Thanks to the ingenuity of experts at Nottingham Trent University, a new smart sock has been developed that can alert older individuals to the increased risk of falls.
The prototype over-sock can detect near-falls with over 94 percent accuracy, providing crucial information to caregivers and professionals who can take action to prevent an actual fall from occurring.
The over-sock contains a small motion sensor embedded at the ankle and can be linked to an internet-enabled device such as a phone via a detachable microcontroller that uses Bluetooth. Despite containing an electronic circuit, the over-sock is comfortable to wear as the technology is too small to be felt by the wearer. Additionally, the motion sensor is protected by a resin coating, ensuring the sock can still be washed as normal.
By analysing the data collected by the sensor, an algorithm can identify any unusual movements and distinguish between a fall and a near-fall. The aim is for the technology to notify emergency responders in the event of an actual fall, potentially saving lives.
Human trials of the device found that the over-sock is highly effective, accurately detecting falls 99.4 percent of the time and near-falls 94.2 percent of the time. The findings of this research have been published in the academic journal Electronic Textile Materials.
As we age, our risk of falls increases significantly. Falls can lead to serious injuries, including hip fractures, head injuries, and even death.
Nearly one in three older Australians have experienced a fall in the past 12 months, with one in five required hospitalisations. Although not all falls result in injury, the incident can often result in a person losing confidence in their own abilities and withdrawing from life to avoid the risk of suffering a fall again.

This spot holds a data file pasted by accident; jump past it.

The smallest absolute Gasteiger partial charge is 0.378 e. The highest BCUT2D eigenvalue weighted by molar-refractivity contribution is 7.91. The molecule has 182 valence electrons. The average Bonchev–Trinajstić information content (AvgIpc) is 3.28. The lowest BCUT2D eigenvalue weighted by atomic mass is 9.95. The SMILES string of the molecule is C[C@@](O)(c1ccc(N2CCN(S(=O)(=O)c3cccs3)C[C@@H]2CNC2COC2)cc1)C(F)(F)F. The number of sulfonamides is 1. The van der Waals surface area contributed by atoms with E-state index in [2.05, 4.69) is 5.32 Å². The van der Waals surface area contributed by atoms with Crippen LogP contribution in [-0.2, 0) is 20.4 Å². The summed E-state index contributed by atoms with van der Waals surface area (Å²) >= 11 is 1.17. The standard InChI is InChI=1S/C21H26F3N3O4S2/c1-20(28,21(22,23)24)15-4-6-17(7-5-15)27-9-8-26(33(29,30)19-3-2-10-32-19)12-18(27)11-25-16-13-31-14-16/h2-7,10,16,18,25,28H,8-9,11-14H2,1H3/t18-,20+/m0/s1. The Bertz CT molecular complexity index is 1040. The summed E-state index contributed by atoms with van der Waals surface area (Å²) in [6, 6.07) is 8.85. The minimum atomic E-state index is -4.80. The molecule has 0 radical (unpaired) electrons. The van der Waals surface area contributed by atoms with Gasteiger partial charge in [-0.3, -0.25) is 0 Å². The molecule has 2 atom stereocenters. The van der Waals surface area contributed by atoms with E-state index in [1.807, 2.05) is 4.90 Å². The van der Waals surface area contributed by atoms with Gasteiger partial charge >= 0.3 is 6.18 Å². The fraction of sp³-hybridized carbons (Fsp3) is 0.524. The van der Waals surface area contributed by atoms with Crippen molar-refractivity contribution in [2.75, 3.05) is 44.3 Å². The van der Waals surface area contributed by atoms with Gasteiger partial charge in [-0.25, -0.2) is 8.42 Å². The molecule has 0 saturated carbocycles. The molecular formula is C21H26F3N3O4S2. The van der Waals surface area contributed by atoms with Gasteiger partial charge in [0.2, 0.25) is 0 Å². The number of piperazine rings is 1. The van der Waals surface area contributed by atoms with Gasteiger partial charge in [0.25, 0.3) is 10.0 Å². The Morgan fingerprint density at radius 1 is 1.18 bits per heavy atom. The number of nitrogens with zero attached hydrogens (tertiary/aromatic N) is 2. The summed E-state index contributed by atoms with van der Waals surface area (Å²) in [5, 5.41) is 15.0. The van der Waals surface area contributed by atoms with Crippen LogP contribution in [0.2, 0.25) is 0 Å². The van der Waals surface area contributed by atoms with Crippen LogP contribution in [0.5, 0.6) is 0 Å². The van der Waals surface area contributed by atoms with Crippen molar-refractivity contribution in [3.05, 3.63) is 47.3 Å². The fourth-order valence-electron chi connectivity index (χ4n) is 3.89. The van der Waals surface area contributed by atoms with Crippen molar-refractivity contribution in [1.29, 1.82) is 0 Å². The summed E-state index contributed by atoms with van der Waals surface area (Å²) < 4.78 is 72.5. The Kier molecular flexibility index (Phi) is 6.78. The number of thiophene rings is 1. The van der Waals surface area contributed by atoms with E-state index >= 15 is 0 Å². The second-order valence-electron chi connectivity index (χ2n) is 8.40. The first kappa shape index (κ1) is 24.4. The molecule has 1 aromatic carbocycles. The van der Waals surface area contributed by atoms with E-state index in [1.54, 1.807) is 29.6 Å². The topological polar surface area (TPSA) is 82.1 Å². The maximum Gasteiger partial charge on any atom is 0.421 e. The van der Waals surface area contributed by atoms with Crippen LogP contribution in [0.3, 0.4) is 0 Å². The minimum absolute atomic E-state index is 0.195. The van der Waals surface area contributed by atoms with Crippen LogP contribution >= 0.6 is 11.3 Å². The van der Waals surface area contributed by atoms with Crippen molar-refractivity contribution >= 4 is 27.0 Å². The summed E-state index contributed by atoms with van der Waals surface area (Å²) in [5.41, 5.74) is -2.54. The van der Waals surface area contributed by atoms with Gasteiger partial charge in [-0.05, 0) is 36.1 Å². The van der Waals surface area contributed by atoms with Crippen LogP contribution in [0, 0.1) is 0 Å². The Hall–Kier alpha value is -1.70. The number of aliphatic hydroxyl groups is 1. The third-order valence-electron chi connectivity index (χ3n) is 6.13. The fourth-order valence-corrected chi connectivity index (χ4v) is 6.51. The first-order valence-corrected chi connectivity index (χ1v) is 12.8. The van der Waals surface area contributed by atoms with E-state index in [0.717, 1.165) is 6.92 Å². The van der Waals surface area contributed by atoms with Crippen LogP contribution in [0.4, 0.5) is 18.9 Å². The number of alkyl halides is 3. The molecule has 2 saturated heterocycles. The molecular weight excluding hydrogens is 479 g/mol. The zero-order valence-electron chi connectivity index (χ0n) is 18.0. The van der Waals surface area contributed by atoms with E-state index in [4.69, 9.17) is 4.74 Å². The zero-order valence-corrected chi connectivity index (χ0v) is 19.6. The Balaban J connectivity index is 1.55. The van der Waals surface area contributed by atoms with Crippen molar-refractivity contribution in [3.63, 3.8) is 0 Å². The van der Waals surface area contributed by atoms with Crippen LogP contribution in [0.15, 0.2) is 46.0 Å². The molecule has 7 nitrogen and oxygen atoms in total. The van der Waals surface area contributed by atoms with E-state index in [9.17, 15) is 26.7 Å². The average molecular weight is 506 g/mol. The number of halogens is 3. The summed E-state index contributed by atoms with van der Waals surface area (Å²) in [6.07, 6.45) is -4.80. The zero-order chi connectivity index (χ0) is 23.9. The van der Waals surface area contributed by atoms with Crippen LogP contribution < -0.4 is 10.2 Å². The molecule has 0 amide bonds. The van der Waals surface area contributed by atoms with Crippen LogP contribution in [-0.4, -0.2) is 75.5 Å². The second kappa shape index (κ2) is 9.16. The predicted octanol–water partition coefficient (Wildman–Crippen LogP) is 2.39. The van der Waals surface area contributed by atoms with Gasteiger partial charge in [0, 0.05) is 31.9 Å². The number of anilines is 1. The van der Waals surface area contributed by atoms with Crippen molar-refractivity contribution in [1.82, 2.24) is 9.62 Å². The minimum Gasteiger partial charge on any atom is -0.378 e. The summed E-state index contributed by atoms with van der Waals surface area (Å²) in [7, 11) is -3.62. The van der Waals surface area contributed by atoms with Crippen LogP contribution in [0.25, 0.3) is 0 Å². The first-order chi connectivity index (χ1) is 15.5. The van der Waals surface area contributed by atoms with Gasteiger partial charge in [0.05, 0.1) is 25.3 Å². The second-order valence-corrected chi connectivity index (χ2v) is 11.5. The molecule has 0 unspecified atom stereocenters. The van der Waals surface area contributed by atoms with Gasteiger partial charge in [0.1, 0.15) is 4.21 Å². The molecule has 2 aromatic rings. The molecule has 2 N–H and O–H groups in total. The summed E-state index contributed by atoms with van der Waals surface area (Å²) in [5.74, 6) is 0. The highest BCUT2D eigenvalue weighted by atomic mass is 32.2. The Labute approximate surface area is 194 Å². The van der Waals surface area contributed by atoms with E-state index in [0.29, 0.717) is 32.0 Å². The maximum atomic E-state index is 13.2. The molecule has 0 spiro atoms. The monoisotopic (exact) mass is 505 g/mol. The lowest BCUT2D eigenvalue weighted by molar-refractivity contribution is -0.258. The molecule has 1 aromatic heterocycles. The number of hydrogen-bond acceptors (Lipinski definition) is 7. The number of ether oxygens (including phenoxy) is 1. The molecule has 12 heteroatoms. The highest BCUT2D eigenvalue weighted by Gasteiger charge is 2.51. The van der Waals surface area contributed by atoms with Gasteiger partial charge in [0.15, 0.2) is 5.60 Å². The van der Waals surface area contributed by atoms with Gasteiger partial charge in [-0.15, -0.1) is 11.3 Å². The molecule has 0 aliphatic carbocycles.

Dr Theodore Hughes-Riley of the Advanced Textiles Research Group (ATRG) at Nottingham School of Art & Design is all too familiar with the impacts falls can have on older adults, stating that it can be “devastating to the quality of life of older people”.
“And with a rise in the ageing population, falls will only continue to have a significant impact on older people, causing loss of confidence and increased frailty,” Hughes- Riley said.
“Only an estimated third of older people return to independent living following a hip fracture, for instance, which is a common injury to occur after a fall.
“So being able to detect near-falls will allow older people and their carers to take action before a potentially life-changing fall happens.”
Innovators at @TrentUni have been working on a project which helps predict and detect when the elderly might be at more risk of falls with up to 94% accuracy!
— Marketing Nottingham (@MarketingNottm_) March 21, 2023
The research findings represent the culmination of the PhD studies conducted by Zahra Rahemtulla who stressed that “as well as detecting near-falls, it is important that the technology can raise the alarm when somebody has had an actual fall and badly injured themselves.”
“When an older person experiences a fall, they can be left unconscious or immobile on the floor for a long period of time and unable to call for help,” Rahemtulla said.
“So by alerting carers and medical professionals to falls in real time, older people will be able to receive the treatment that they may badly need, which could help save lives.”
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